Dominoes

Modern dominoes are believed to have originated in China in the 12th century. The numbers of dots in a standard double-six domino set represent all the rolls of two six-sided dice plus seven extra tiles representing "blanks" and the rolls of a single die.

The double-six sets are the most common sets used in elementary classrooms while double nine and double twelve sets are useful for larger groups or players with higher levels of strategy and problem solving skills. Sets with each number of dots in a different color can also help younger players.

Classroom variations on this classic game can be used individually, with a partner, or in small groups. They can also be developed into a learning center or station. Using dominoes encourages practice counting and recognizing patterns. It can also be an enjoyable way to reinforce noting details and matching attributes.

The pieces are oblong tiles with a plain back side. The front is divided into two equal parts, each of which has a number of dots or a blank space representing zero.

Basic Game Rules

Before you begin:
Although these are the basic rules, there are many different variations that can be played with dominoes. Before play begins those participating in the game should agree to the rules to be followed.

Dominoes should be placed face down on the playing surface and shuffled so that no one knows which tile is where. Each player draws 7 tiles from the pile, placing them in front of himself or herself so that other players cannot see their value. This is the player’s “hand”.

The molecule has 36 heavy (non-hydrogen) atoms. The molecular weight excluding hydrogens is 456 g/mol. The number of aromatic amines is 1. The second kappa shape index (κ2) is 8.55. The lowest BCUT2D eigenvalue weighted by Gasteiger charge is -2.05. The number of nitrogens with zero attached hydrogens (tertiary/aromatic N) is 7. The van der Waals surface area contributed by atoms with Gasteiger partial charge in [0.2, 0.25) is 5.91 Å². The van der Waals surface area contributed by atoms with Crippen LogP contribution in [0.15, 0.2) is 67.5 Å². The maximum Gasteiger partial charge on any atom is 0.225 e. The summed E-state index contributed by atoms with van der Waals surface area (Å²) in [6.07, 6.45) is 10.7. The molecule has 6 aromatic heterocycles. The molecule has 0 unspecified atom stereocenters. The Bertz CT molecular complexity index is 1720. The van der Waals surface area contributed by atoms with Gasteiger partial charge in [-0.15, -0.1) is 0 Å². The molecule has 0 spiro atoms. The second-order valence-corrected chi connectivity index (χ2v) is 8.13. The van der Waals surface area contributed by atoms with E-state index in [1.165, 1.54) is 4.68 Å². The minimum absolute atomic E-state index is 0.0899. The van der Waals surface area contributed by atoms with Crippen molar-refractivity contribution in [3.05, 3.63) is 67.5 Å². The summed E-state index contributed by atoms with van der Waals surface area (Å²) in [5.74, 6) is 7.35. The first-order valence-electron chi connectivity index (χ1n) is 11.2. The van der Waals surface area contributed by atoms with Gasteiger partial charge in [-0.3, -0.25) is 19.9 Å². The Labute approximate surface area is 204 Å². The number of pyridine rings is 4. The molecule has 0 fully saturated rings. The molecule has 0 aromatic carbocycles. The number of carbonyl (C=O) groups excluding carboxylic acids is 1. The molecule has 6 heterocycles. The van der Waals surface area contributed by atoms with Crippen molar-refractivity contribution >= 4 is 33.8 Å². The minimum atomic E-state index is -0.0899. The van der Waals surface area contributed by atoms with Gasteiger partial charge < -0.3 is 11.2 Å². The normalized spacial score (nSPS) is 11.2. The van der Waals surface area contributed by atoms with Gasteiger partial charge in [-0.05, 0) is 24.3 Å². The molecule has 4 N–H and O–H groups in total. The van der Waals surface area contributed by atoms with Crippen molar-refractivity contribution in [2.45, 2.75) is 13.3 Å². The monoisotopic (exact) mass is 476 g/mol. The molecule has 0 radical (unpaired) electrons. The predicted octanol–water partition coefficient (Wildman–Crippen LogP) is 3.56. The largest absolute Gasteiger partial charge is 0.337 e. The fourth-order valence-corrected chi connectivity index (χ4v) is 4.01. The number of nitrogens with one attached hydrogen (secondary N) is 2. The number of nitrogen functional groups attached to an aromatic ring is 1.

To begin play:
The person with the highest double (a domino with same number of dots on each end) in their hand goes first. That person puts the highest double face up on the playing surface.

The next player places a matching domino on one end or side of the first domino. To match, the number of dots on one end of new player’s domino must be the same as the domino in play. If they cannot play a tile they must draw one from the pile and then play it or pass (lose their turn). Note: In some games the player must keep drawing tiles until they can play one.

Play continues with each player placing a matching domino face up on an “open” end of the layout or passing. An end is open when it has no other tile connected to it. Often, a double is placed crossways in the layout, straddling the end of the tiles that it is connected to. This could allow play to continue off the three remaining ends of that double.

Play continues until one player is completely out of tiles or the game is blocked and no one else can play.

Scoring:
The player who goes out (or blocks all other players) is awarded the sum of all the dots on the remaining tiles of the other players.

If playing a game with several rounds, the players should agree on a specific number of rounds or a target score. The player with the highest point total at the end of the selected number of rounds or the first player to reach the target score is declared the winner.

Domino Sets

Sets of dominoes can be made related to a theme, for example, using maple leaves instead of dots on tiles during an autumn unit or ants instead of dots during a study of insects. Instead of numbers of dots, domino tiles could be made using a variety of items from the theme. An example of this type of set would be tiles showing one circle, square, rectangle, triangle, oval, or diamond on each end to be used during a geometry unit.

There are many different domino games commercially available. Double six sets (28 tiles with ends ranging from a blank to six dots) are most commonly used in elementary classrooms while double nine and double twelve sets are useful for larger groups or players with higher levels of strategy and problem solving skills. Sets with each number of dots in a different color can also help younger players. Triominoes (tiles with three sides), Quadominoes (four playing sides), and Bendominoes (tiles with a curved shape) are similar games that can add variety and challenge to a domino center or station.